"If I don't believe in solipsism, who will?" - Al Batt

Friday, April 22, 2011

Lunch With Dor

A ramble:
For a couple of reasons I'm not driving at night as much as I used to and occasionally Lorna takes the wheel even in daylight hours. The world as seen through a passenger's eyes is different than a driver, who primarily has to look at the road. Yesterday I was riding shotgun as we drove from the 60 miles from Albert Lea to Mankato to have lunch and spend a little time with Lorna's Aunt Dorothy. I say Lorna's aunt, but after over 40 years, her relatives have become my relatives - our Aunt Dor.

All the roads we took were asphalt two-lane back roads which service the small towns and grain elevators of south central Minnesota. We picked up Mn 13 half a mile from Oakwood and turned north, headed toward New Richland.  It is typical farm country, the fields still laying untended, waiting to dry out enough to be tilled for Spring planting. A few miles north of town we passed through a new large wind farm constructed by our local power company. The three bladed windmills are 120 feet tall, from a distance looking a flock of giant storks slowly waving their wings trying to get airborne in the breeze. Recently I read that there are more people employed in wind generation than in the coal industry. Who knew?

At New Richland we turned left onto Mn highway 30, a chalkline of a road snapped across the flat, black farmland. It's a road that disappears at the horizon - the road that goes on forever, forever or Mapleton, whichever comes first. Along the way we flushed a big Redtail Hawk off a power pole near the Prairie Comfort Cemetery, a long abandoned final rest, about a city block square of grass out in the middle of nowhere, the church long gone, fallen to into the ground or maybe hauled away decades ago to be converted to farm storage. Prairie Comfort isn't much. It doesn't have the symbolic Lutheran pearly white iron gates that so many have. Just a sign. It's just cut stone markers rising out of a patch of overgrown prairie grass. Somebody cares though, because the brush hasn't taken over - some great-great-great grandson must cut the grass once or twice a year. A short distance up the road on the right is a goat farm with little goatish cottages scattered across the pasture, each with a goat standing proudly on the roof. I love goat cheese, but I've never really considered that somewhere in the wide world out here, someone is getting up early every day of the year to milk those goddamned goats! (their adjective, not my own).

Rather than going on forever (or to Mapleton) we turned right on Mn 83, maybe the longest speed-bump in the world. Before we got to the village of Waldorf we passed a wooded farmsite which has become a junkyard. The yard and woods around the house are filled with old trucks, cars and farm machinery, head-high piles of miscellaneous, and over-following into the fields a dozen onetime underground fuel tanks, all of these with the pale faded paint coated with a heavy dusting of brick red rust. Acres of it. This is hoarding on a grand scale. After Waldorf the road continues through the villages of Pemberton and St.Clair, then starts wandering a little before hitting Blue Earth County Rd  82, which we took north into Mankato.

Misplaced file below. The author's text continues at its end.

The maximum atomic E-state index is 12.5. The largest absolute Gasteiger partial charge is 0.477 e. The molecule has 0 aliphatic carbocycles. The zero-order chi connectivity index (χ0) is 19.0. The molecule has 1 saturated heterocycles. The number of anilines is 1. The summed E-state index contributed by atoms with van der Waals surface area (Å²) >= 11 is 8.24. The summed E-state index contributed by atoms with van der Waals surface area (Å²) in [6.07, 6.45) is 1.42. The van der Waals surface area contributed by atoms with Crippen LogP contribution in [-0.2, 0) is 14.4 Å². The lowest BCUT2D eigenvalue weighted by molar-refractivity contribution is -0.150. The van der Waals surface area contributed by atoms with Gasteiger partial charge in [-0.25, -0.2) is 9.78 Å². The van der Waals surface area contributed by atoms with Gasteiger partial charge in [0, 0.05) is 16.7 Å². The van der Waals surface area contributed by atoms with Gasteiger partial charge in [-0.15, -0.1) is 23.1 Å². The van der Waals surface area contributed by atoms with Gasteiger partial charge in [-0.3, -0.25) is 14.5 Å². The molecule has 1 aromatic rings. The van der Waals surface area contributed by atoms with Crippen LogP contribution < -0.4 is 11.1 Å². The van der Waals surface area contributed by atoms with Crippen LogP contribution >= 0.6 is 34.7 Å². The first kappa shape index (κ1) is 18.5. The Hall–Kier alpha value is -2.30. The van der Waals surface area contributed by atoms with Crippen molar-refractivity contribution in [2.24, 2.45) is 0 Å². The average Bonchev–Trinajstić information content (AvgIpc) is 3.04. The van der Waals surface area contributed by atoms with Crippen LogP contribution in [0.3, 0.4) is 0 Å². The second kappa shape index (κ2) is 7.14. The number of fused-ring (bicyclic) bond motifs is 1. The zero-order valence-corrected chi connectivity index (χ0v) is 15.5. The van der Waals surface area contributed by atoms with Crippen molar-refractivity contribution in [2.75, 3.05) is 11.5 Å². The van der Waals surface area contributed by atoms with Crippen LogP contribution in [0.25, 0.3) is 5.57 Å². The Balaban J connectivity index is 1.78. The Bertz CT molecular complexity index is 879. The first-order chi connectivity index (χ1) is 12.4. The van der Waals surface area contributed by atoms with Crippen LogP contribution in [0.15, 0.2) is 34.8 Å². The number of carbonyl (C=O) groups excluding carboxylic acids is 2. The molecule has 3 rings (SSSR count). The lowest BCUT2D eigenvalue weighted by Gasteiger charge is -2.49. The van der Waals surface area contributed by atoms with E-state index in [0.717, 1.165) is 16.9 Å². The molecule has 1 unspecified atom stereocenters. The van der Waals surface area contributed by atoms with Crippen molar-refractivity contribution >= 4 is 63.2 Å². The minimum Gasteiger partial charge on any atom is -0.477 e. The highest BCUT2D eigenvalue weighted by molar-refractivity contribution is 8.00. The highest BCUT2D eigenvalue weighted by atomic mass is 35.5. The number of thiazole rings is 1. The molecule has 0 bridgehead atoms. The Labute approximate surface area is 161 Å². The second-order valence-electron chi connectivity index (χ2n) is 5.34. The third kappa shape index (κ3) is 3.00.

In North Mankato we turned left on Mn 14 which sweeps down into the Minnesota River Valley, across the bridge and back up the far side to high ground. The valley is wide far beyond the scale of the river at the bottom, much wider than the Mississippi River Valley. It was created at the end of the ice age when Lake Agassiz broke through the ice dam and emptied into the Minnesota River and eventually into the Mississippi. This was not a valley created by slow erosion over time. It was sudden and spectacular. Considering that Agassiz covered parts of Minnesota, North Dakota and most of Manitoba and Ontario north to Hudson Bay, for a few weeks of it's life the Minnesota was one hell of a river.

That's about it. We got to Dor's in time for a meal of glazed ham, garlic potatoes, and beans - and a chocolate covered cream-puff for desert, spent some time in her apartment talking family affairs, then headed for home after a pit stop at Barnes and Noble, just in case - so we don't run short of books in the next week or two.


Silk Hope said...

Hey what happened to the jello fruit salad with marhmallows?

Gunnar Berg said...

Maybe 30 or 40 years ago. It's still comfort food for many people, but I cannot remember the last time I ate jello - probably at my sister's. Sometimes at holidays she makes a lime jello, with cottage cheese and pineapple that mother used to make.

Anonymous said...

saw a Painted Bunting today. Could hear a bunch more. I don't know anything about birds, but was with someone who does.


Gunnar Berg said...

Pretty flashy bird. We don't have them here out on the tundra, but in a couple of weeks we'll be seeing it's first cousin, the Indigo Bunting, a flash bird in it's own right.

Rat Trap Press said...

I rarely get to ride as a passenger anywhere. When I do I'm always surprised at the things I've never noticed before.

We actually have painted buntings in north Texas. I've only ever seen two of them in the area surrounding Possum Kingdom Lake-the area that is currently being consumed by a huge wildfire.

Anonymous said...

Painted Buntings, according to the internet the most beautiful North American bird, has two distinct ranges, in the southeast and the south. I'm in the southeast range, and have lived here for sixteen years and just saw my first one, so that's pretty cool. They are declining very rapidly, unfortunately.

michael white